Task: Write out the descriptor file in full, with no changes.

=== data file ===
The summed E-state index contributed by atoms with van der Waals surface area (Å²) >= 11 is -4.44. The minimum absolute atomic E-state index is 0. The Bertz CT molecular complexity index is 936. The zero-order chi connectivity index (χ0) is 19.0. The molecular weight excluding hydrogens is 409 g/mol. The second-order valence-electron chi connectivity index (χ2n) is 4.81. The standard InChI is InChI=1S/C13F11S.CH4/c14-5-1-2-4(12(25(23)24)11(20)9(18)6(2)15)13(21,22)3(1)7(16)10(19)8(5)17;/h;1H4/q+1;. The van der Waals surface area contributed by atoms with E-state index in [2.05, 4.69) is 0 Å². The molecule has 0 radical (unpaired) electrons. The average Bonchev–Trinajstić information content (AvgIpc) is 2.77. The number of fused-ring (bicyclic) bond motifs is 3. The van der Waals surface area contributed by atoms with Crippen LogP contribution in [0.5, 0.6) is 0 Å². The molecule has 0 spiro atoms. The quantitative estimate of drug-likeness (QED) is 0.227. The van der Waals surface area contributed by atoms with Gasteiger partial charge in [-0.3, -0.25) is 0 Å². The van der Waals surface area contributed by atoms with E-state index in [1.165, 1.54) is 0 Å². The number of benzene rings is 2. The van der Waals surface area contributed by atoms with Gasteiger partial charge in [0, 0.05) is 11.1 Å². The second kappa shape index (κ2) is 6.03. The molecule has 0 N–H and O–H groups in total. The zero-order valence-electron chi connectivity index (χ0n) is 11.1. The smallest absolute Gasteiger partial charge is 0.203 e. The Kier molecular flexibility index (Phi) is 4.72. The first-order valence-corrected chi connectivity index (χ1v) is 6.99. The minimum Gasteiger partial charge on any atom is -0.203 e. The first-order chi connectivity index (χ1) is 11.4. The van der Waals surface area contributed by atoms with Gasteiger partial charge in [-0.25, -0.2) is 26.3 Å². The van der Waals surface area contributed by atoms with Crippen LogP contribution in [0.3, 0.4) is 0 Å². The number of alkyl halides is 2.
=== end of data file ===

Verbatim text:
The summed E-state index contributed by atoms with van der Waals surface area (Å²) >= 11 is -4.44. The minimum absolute atomic E-state index is 0. The Bertz CT molecular complexity index is 936. The zero-order chi connectivity index (χ0) is 19.0. The molecular weight excluding hydrogens is 409 g/mol. The second-order valence-electron chi connectivity index (χ2n) is 4.81. The standard InChI is InChI=1S/C13F11S.CH4/c14-5-1-2-4(12(25(23)24)11(20)9(18)6(2)15)13(21,22)3(1)7(16)10(19)8(5)17;/h;1H4/q+1;. The van der Waals surface area contributed by atoms with E-state index in [2.05, 4.69) is 0 Å². The molecule has 0 radical (unpaired) electrons. The average Bonchev–Trinajstić information content (AvgIpc) is 2.77. The number of fused-ring (bicyclic) bond motifs is 3. The van der Waals surface area contributed by atoms with Crippen LogP contribution in [0.5, 0.6) is 0 Å². The molecule has 0 spiro atoms. The quantitative estimate of drug-likeness (QED) is 0.227. The van der Waals surface area contributed by atoms with Gasteiger partial charge in [-0.3, -0.25) is 0 Å². The van der Waals surface area contributed by atoms with E-state index in [1.165, 1.54) is 0 Å². The number of benzene rings is 2. The van der Waals surface area contributed by atoms with Gasteiger partial charge in [0, 0.05) is 11.1 Å². The second kappa shape index (κ2) is 6.03. The molecule has 0 N–H and O–H groups in total. The zero-order valence-electron chi connectivity index (χ0n) is 11.1. The smallest absolute Gasteiger partial charge is 0.203 e. The Kier molecular flexibility index (Phi) is 4.72. The first-order valence-corrected chi connectivity index (χ1v) is 6.99. The minimum Gasteiger partial charge on any atom is -0.203 e. The first-order chi connectivity index (χ1) is 11.4. The van der Waals surface area contributed by atoms with Gasteiger partial charge in [-0.25, -0.2) is 26.3 Å². The van der Waals surface area contributed by atoms with Crippen LogP contribution in [0.3, 0.4) is 0 Å². The number of alkyl halides is 2.